MP3 Andree Pages - Original Jazz, Blues & One Lonesome Cowboy
A far-ranging array of exciting jazz and blues originals by jazz singer Andree Pages, ranging from the seductive and reflective to the bitter and vindictive, backed by some of New York''s finest jazz musicians
11 MP3 Songs
JAZZ: Jazz Vocals, BLUES: Finger-Picked Guitar
When I first came to New York some years ago I did a solo guitar/vocals audition at a place called the Golden Rail, near Times Square. After I''d played a few tunes, the owner asked: "Could you show me something a little more up? A little on the brighter side?"
I was stumped.
Going by many of the tunes on this CD, since then I''ve brightened up considerable, as Huck Finn would say. "Let''s Go" is an up tune that fights the slough of romantic despair. "Yes To Love" is a medium bossa nova that celebrates the ideal of eyes-wide-open, second-time-around love. "Love Me Like You Used To" is a jazz waltz in the John Donne vein, about Love''s power to mute the onslaught of Time. "The Cave," written to Russell Branca''s haunting composition "Hamalama," is, well, an invitation with no strings attached. "The Night You Led Me To Your Room" is a Delta-style blues about an unforgettable night in which someone picked up on that invitation (with the sexiest electric guitar solo I''ve ever heard, by Jay Elfenbein, except it was done on electric viola da gamba).
Happily the dark side has not completely deserted me. As the funk tune "The Shakespeare Years" attests, love is a wild ride for those who favor the dramatic arts. "One Day Someday" is a plaintive ballad for someone who''s left, and "If You Think The Hurtin''s Over" is a rollicking blues addressed to someone who''ll no doubt soon wish he had.
"La Chanson Des Vieux Amants," a ballad by Jacques Brel, is the only cover tune on the CD. No English translation I''ve ever seen or tried to do myself does its tender mixture of passion and regret full justice, so I stuck with the original French. (Below is a rough translation.) I swing it as a slow bossa to Jay''s slightly altered changes.
"Tender Joe" is the lonesome cowboy of the title, the only C&W and the oldest original on the CD. I wrote it twenty years ago while living in a fleabag in Paris, affected by homesickness for my old Rhode Island home. It''s a meditation on romance and loss, but without bitterness. As such it probably expresses in most unalloyed form my ideal of a pure love.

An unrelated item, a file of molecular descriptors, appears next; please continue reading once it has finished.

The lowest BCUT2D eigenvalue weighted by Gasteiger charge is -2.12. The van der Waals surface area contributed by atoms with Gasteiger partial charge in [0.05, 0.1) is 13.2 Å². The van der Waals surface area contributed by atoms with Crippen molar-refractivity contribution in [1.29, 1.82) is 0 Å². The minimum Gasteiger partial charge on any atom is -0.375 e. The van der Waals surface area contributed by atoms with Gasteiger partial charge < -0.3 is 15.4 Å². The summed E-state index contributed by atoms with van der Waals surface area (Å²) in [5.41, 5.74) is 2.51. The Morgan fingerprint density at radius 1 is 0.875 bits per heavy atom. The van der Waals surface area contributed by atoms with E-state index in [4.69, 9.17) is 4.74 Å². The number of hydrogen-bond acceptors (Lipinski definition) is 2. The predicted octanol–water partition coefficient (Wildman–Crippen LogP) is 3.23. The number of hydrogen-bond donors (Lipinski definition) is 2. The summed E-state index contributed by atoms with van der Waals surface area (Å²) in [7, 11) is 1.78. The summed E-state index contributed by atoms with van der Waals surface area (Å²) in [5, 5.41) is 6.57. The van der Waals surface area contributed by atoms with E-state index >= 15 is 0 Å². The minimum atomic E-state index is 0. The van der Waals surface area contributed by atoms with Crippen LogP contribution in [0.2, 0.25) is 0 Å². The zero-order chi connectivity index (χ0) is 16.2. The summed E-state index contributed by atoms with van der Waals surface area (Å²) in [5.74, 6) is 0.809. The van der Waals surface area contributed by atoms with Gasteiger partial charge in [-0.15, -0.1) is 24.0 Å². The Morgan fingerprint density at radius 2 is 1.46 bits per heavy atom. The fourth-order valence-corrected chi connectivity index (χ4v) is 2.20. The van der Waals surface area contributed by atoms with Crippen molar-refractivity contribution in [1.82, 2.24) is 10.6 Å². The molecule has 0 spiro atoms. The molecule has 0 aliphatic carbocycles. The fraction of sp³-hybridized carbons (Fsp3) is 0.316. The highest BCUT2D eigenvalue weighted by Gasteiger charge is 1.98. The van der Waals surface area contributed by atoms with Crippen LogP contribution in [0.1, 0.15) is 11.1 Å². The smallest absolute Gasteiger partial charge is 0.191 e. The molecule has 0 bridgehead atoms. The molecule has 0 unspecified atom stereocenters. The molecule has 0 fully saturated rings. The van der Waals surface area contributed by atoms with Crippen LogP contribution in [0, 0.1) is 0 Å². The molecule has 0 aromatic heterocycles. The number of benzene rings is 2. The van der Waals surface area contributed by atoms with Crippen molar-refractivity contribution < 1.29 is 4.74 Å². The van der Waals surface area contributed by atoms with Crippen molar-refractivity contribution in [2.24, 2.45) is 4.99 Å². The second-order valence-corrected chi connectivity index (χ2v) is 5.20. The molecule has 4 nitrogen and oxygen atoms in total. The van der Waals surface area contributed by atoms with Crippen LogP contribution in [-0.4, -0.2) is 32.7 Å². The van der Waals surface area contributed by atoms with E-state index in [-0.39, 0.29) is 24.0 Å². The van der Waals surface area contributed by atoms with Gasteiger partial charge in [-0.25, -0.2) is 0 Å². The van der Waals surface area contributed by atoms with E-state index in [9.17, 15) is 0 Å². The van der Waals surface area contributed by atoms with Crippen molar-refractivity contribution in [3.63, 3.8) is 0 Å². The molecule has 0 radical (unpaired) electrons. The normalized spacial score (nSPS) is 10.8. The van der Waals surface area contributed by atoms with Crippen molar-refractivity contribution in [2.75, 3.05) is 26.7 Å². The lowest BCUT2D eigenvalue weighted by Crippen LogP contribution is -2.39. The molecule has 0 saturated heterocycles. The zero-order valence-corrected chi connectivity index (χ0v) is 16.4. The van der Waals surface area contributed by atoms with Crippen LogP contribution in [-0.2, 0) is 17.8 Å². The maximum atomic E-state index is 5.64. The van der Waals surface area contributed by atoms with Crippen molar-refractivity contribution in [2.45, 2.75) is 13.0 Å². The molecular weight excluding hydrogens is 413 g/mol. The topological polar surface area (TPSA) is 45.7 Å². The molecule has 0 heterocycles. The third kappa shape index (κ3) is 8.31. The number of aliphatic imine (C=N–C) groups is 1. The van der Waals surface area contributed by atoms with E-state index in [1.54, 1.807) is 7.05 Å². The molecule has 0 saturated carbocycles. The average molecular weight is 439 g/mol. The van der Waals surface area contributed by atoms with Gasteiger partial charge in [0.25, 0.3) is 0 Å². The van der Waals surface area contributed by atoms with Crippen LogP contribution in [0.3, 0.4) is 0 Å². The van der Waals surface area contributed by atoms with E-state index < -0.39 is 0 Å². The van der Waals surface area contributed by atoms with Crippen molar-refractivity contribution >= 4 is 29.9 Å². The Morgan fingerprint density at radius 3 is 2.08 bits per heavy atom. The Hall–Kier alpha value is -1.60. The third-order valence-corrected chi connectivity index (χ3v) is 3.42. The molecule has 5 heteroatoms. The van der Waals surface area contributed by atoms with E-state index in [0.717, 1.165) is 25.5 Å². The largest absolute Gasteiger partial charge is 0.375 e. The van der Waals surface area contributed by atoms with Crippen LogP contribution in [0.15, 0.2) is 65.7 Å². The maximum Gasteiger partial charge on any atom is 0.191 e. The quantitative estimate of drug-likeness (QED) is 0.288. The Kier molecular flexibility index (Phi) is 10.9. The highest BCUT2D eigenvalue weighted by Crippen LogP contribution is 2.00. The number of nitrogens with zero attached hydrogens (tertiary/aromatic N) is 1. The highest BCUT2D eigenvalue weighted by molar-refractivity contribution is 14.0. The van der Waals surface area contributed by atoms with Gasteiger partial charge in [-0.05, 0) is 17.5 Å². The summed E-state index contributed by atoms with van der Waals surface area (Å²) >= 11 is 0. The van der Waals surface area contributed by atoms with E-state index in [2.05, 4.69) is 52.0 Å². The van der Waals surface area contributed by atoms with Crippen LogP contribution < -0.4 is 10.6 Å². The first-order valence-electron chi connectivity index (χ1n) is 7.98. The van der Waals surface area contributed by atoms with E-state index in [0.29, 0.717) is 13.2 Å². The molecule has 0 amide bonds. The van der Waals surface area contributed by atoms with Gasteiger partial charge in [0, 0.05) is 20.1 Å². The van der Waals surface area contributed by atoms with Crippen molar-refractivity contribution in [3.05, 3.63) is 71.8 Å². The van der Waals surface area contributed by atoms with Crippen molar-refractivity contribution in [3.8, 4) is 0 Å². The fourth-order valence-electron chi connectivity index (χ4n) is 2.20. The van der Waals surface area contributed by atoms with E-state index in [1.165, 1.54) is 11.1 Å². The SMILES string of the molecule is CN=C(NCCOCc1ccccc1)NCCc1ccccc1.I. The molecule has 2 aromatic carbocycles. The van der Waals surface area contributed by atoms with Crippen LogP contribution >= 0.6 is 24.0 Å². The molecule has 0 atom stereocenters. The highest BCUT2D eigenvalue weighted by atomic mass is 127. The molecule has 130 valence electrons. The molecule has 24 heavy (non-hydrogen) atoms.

Ｔｈｅ Ｍａｇｎｉｆｉｃｅｎｔ Ｐｌａｙｅｒｓ
I am extremely fortunate to have found a group of players who are that rarest of combinations, great accompanists as well as great improvisors.
Guitarist Dan Rothstein and bassist/gambist Jay Elfenbein have been playing together since student days and have developed a sometimes almost breathtaking telepathy. The most exquisite moments of my musical life have occurred with them, both live and on my earlier CD, "Andree Pages Swings Both Ways." Drummer Tony Moreno is also an old cohort of theirs, and their inventive affinity for each other can be clearly heard.
The other players are relatively new collaborators with me:
I asked Arthur Kampela and Javier Diaz to play on the Latin tunes after hearing them at a performance of Arthur''s wild, amazing compositions. Their feeling and artistry shine on every cut.
I first heard Ethan Mann playing on the streets of New York several years ago, loved his sound and wanted some lessons, but lost his number. We ran across each other again this year and I still love his sound. I can already see his solo to "The Shakespeare Years" written out in one of those books for those studying beauty and form in great solos.
Lou Grassi is a neighbor and widely known avant-garde drummer who was kind enough to squeeze me in between European tours and lay down my more traditional blues. Thank you, Lou.
John Guth did a masterful job recording and mixing Jay''s GambaDream CD and the Swings Both Ways CD, as well as this one. His great guitar on "Hurtin''s Over" is much appreciated, as is his dedication to sonic perfection.
I owe a special debt of gratitude to Jay Elfenbein, who has pioneered the use of the viola da gamba as a soloing jazz instrument, and solos on both the acoustic viola da gamba and the electric Ruby gamba (https://www.tradebit.com) made by Jan Goorissen in the Netherlands. (You can sample Jay''s jazz/new music CD GambaDream at https://www.tradebit.com Jay also plays electric and double bass on this CD, and provided invaluable feedback and support.
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